The reason I am going to only hint at some of the meditative and physical practices I do every day when waking early before I teach is because no one would like to do guess work with transformatives requiring specific trainings. They take time to practice to get right. (In a way, it’s like tasting some food that is half baked. Wouldn’t you prefer the taste of a carefully cooked recipe, (or later on, that which the instincts of the cook’s recommendations bring in?) Half- baked recipes are disappointing and you might even vomit them up.) So please don’t experiment with this minimalized version. Any deep practice requires instructions from a Universal Healing Tao instructor or other teachers of similar alchemy systems or different ones. Powerful teachings from an experienced, masterful teacher can show you when you are on the same page as he or she. A sampling of energy cannot be digested in the same way. When you are in the presence of a high-level teacher, you might not know it until you have developed yourself within safety walls arranged at gradient-like levels. Newcomers go slowly. Aren’t many of us, when first approaching something new, rather skeptical? To me, being a little wary is a good thing if it is balanced with open mindedness.
Why do I think Chinese alchemy formulas work even better for me than the meditation systems I tapped to help me, back when I was in my twenties?
1. It’s important that we connect with organ systems that are color-coded in specific ways. I am an artist and relate to that very well. It also is amazing that so many branches of connections correspond to the emotions, elements, etc. and they all have yin and yang sides. Even the power animals are felt deeply by me, but that took time. It is amazing that all of the world wide has or had people who were labeled primitive and dismissed as such by explorers who mostly scorned their meditative practices and dances. Martial applications gain respect more easily.
2. As in many Yogic systems, the chakras are colored. What is powerful to me is that the rainbow going up the spine seems quite logically organized. Different from the Indian Yogic system is the numbers of chakras. The number of chakras is a bit different in Chinese medicine as taught by Chia. My own sense of order has found a way that I have customized that works well and is based on the powerful number nine. I am a person who needs organization and this offers it.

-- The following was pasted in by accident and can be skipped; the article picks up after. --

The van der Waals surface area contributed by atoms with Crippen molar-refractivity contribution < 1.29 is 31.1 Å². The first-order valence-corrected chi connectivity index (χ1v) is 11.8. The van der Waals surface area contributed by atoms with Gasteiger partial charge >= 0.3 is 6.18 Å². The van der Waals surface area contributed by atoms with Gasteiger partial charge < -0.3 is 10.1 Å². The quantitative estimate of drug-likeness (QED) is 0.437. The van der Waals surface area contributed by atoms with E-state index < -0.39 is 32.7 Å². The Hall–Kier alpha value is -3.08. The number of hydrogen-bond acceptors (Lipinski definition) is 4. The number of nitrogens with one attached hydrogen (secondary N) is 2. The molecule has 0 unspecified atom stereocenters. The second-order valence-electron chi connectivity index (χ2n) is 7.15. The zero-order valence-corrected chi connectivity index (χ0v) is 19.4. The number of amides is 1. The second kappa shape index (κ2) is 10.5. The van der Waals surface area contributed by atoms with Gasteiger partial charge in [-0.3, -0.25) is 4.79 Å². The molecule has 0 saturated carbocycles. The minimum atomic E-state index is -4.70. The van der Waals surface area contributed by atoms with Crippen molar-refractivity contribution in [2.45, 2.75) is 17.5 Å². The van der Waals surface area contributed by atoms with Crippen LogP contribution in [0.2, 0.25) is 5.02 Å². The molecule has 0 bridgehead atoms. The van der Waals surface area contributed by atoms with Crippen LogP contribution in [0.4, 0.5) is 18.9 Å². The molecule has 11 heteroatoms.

3. The system I have learned is integrated by me. It’s rearranged in parts, as someone living temporarily in a rented room might do. Teaching in my own way comes from seeing a few things preferentially. I teach my students to stick to what they are taught at first. Master Chia taught me to do that. But if an area strongly requires ‘re-arranging,’ students eventually honor their inner teacher. If students go for teacher training from Chia, I ask them to peruse his teaching materials. (Master Chia himself found many areas he was taught which have needed adjustments.) People change as the times change. The students are raised differently than the Ancients Masters and hold to values that greatly vary.
4. Humanity loves external baths and showers, but few learn to do internal cleansing. Their health restoring transformations can gradually emerge out of the sludge. We refresh our habits.
5. We learn to eat whatever foods are marketed to our gluttonous natures, but few are supplied with stepping stones toward shunning chemical additives and even poisons. Our foods can thicken arteries, and I imagine it is similar to how the oil pipes are now tearing up our Mother Earth, especially in our oceans through ‘fracking.’ The coddling that we had as children, (okay… I speak for myself,) enabled me to eat so much junk food that it took me over 45 years to change my habits. I joke, (but it’s no joke,) that… “I ate enough chocolate in my life to feed a small third-world country.”
Now is the time for anyone to resolve to move along with new behaviors. A Horse can ride us toward the never ending path we call Tao. It has its hills and valleys. You can become one who feels ever equipped to hold the reins consciously during your journey. Happy New Spirit Year.
Raven Cohan is writing a book about her studies with Master Mantak Chia. She is a Senior Instructor of his system since ’10, but is certified since 1983 and has ten certifications. She writes for many local S. Florida magazines and some national and internet ones, plus has nice conversations on groups in Linked In and Facebook. She enjoys writing poems also. This photo was taken last summer in the area around Mt. Shasta, California. Past and presently, her life is so interesting and she enjoys it greatly. You might care to look at her website: www.taoTLC.com Raven lives in Hollywood, FL. USA